He went on to explain the error found in this common contention: We must choose between freedom and security. He said that slavery, not security, is the alternative to freedom; that slavery provides only a security against living one’s own life; that the opportunity to complete one’s self, to finish out one’s own creation, is what he and most other people really want; that the security which results from such opportunity is the only security consistent with the purpose, aspiration, and dignity of man.
Quality Comes First
It is interesting to observe what happened. This devoted friend of freedom had given up the mass-production concept of educating “the man in the street,” of setting straight “the millions who have votes.” He had concluded that these others were not some vast impersonal collective that could be made to follow him in his designs. These others were persons, not too unlike himself. They had will and self-determination. They decided for themselves, the same as he, what they would think. From these observations he deduced that the freedom problem has to be approached qualitatively and not quantitatively. As for himself, he turned to the sole origin of quality to which he had access: his individual self, realizing that his only route to truth was through his own person. By this seemingly selfish approach more and more people sought his counsel because it was to their profit to do so. This demonstrated to his satisfaction the only manner of coping with the quantitative problem. “Chance comes to those who have prepared themselves for it.”
What Would Christ Do?
That he found the pursuit of his own perfection a task big enough for his intellect and energies was, as he confessed, the supreme understatement. Always, he was mindful of the enormity of his undertaking. Quite often, when in a dilemma, he would ask himself: “What would Christ do in this situation?” Once, when recommending this procedure to a friend who was in a quandary, he got back this unexpected question: “Well, what would He do?” On reflection he had to acknowledge that he did not know. Then it dawned on him that such a question had value only if asked of himself; that when this was done it called up from within himself that answer personally believed to be right—absolutely right, without any qualification whatsoever.
He concluded that if he would search for the right and concede nothing to the wrong, and act accordingly, then truth would have the best chance of comprehension by him. But he conceded that one more ingredient was needed: faith—faith that honest and diligent inquiry will be rewarded with revealed truth, and that if he made gains in learning the truth, the truth thus gained would serve to set him and others free.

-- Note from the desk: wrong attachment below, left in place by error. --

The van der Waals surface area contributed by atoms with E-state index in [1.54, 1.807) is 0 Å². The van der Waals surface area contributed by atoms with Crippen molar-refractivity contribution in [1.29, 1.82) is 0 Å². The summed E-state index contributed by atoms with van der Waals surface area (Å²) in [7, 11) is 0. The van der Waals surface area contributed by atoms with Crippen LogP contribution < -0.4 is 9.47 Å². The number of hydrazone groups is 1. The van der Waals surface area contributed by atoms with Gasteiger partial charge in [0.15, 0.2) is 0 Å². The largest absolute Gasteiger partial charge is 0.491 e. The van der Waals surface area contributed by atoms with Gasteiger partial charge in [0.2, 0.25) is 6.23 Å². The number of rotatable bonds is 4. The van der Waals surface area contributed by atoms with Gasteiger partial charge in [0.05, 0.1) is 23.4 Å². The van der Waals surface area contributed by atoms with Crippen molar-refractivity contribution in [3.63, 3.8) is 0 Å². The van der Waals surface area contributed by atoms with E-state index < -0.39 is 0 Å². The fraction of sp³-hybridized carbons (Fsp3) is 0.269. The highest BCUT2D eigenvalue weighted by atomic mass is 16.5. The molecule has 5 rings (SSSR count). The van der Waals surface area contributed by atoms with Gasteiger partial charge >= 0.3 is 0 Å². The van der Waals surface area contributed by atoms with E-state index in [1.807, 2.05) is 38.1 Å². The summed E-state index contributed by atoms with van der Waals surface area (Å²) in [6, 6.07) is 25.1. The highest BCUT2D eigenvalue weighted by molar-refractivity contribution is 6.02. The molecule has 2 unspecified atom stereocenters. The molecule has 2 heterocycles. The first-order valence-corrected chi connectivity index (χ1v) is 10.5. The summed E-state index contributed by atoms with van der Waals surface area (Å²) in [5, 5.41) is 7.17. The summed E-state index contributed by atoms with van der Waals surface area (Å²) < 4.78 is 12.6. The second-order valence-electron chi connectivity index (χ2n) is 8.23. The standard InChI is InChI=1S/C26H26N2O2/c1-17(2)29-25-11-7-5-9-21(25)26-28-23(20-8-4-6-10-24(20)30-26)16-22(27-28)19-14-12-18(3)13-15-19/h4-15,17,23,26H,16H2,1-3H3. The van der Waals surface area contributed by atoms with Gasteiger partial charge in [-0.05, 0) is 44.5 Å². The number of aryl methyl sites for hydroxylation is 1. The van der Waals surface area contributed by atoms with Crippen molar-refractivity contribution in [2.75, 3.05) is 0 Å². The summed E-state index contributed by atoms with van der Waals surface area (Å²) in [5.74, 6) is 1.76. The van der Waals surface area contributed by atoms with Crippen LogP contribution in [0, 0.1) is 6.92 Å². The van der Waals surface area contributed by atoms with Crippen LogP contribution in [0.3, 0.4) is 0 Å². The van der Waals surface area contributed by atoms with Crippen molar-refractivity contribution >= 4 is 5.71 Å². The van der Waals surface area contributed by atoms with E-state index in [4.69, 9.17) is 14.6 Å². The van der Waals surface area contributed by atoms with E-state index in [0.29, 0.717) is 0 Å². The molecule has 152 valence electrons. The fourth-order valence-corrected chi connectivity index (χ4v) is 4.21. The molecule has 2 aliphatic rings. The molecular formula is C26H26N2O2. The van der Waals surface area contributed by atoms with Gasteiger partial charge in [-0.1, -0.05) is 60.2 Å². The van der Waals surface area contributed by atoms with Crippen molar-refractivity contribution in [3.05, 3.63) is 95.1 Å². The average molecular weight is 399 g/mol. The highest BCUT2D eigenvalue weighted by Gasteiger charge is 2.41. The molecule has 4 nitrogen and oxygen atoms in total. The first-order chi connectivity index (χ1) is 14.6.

Only the Right Is Practical
There were those who, when contemplating his line of reasoning, contended that it was right but that it was impractical. He gave no more acknowledgment to these contentions than personally to regard them as contradictions in terms. They amounted to nothing more than contending that an evil is practical. He, on the other hand, held to the view that the philosophy of freedom—that is, the freeing of human energy and the human spirit—is practical because it is right, and for no other reason.
 Abstract thinking is the act of projecting thought beyond one’s own experience. Without it there could be no progress, only an eternal repetition of the past.
 Sound moral principles, it is conceded, are based on social utility. “Thou shall not steal” is not useful merely because it is a Commandment. It is a Commandment because it is useful, because it is in accord with sound principles.
 The clergyman who said. “It is good to be well-born” expressed a time-dimension thought. This can be explained by an appropriate paraphrasing of the Golden Rule: “Do unto your progeny what you would have had your ancestors do unto you.”
 “No man believes or can believe except by his own effort; for no man can reason except with his own thoughts, or be convinced except by his own logic.”—Pierre Samuel du Pont de Nemours, On National Education in the U.S., 1800.
 The phrase “lend every possible encouragement to others to understand liberty” covers an enormous field of activity. It requires a detailed treatment not suitable to this piece. But this should be said: All such activities by those who reject the use of force in creative affairs must be absolutely voluntary, devoid of pressure of any kind, be it economic, social, political, or otherwise.